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How can an RN determine if his job is considered a contractor or employee position if the person hiring him is not sure?

Thursday August 7, 2014
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Dear Donna,

I was offered a family nurse practitioner position after my graduation. I don't have any benefits except two weeks personal time off, including sick pay, I asked my employer if I can be a contractor (form 1099) instead of W2 employee. My employer is not sure if my employment should fall into contractor or employee, so asked me to do some research.

I will work as a family nurse practitioner at a private physician clinic. I will either work 40 hours full time or 32 hours at his office and another eight hours at another clinic. I will sign a contract for two years. The employer will provide me the malpractice insurance. I have searched IRS website but it is not clear. I searched jobs online and there are some clinics that do offer contractor positions.

1099 Versus W2

Dear Donna replies:

Dear 1099 Versus W2,

Whether you work as an employee or contractor, depends on several things. Here's an explanation from the Small Business Administration about the difference between the two (http://www.sba.gov/content/hire-contractor-or-employee). You can also check with your state department of labor on this. Do an Internet search for"[your state] department of labor" and give them a call. They are usually very responsive and helpful.

Additionally, you should check with your state chapter and national office of the American Association of Nurse Practitioners (www.aanp.org). This is exactly the type of situation where your professional associations can be a great asset to you. You should belong to that association anyway but you can consult them whether you are a member or not.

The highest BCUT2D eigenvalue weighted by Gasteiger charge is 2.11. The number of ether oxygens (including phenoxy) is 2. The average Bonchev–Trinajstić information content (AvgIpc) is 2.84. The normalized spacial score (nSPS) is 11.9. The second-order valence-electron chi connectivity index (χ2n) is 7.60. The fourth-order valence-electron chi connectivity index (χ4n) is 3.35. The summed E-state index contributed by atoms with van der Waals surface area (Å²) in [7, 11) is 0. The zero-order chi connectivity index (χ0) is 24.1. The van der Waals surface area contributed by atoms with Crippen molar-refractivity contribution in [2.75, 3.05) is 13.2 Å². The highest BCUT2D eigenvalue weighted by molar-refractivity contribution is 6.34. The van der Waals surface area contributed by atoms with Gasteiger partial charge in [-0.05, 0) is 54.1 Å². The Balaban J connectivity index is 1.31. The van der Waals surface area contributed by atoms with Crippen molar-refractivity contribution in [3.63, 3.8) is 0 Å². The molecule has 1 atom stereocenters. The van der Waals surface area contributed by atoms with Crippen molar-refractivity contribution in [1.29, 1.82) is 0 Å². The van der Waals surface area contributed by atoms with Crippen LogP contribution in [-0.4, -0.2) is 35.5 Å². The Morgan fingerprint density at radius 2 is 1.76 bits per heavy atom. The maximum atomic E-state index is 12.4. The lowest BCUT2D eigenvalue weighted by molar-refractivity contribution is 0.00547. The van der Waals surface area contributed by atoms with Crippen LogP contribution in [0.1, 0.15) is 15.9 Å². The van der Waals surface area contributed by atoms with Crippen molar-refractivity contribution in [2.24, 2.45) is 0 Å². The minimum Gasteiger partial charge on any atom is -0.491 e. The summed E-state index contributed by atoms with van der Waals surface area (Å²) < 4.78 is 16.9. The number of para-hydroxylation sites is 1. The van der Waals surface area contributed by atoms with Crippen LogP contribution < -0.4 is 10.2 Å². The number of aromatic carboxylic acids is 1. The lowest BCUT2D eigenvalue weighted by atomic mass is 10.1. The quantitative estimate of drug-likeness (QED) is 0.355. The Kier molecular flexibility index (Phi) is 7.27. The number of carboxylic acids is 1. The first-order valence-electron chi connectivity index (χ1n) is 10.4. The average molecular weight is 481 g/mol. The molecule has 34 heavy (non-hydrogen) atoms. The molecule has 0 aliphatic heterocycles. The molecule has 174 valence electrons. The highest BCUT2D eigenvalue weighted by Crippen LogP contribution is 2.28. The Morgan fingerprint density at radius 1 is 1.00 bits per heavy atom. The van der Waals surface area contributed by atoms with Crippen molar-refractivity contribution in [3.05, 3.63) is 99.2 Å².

Your prospective employer can also check with her/his accountant and/or attorney on what would be appropriate in your case. If necessary, you can consult a nurse attorney (at the employer's expense) in your state about the most appropriate work relationship in this case. You both want to be sure to get it right so you are compliant with your state and federal employment and tax laws.

Best wishes,

Donna Cardillo, RN, MA, well-known career guru, is Nurse.com’s “Dear Donna” and author of “Your First Year as a Nurse: Making the Transition from Total Novice to Successful Professional” and “The ULTIMATE Career Guide for Nurses: Practical Advice for Thriving at Every Stage of Your Career.” Information about the books is available at www.Nurse.com/CE/7010 and www.Nurse.com/CE/7250, respectively. To ask Donna your question, go to www.Nurse.com/Asktheexperts/Deardonna. Find a “Dear Donna” seminar near you: Call 800-866-0919 or visit http://www. Nurse.com/Events.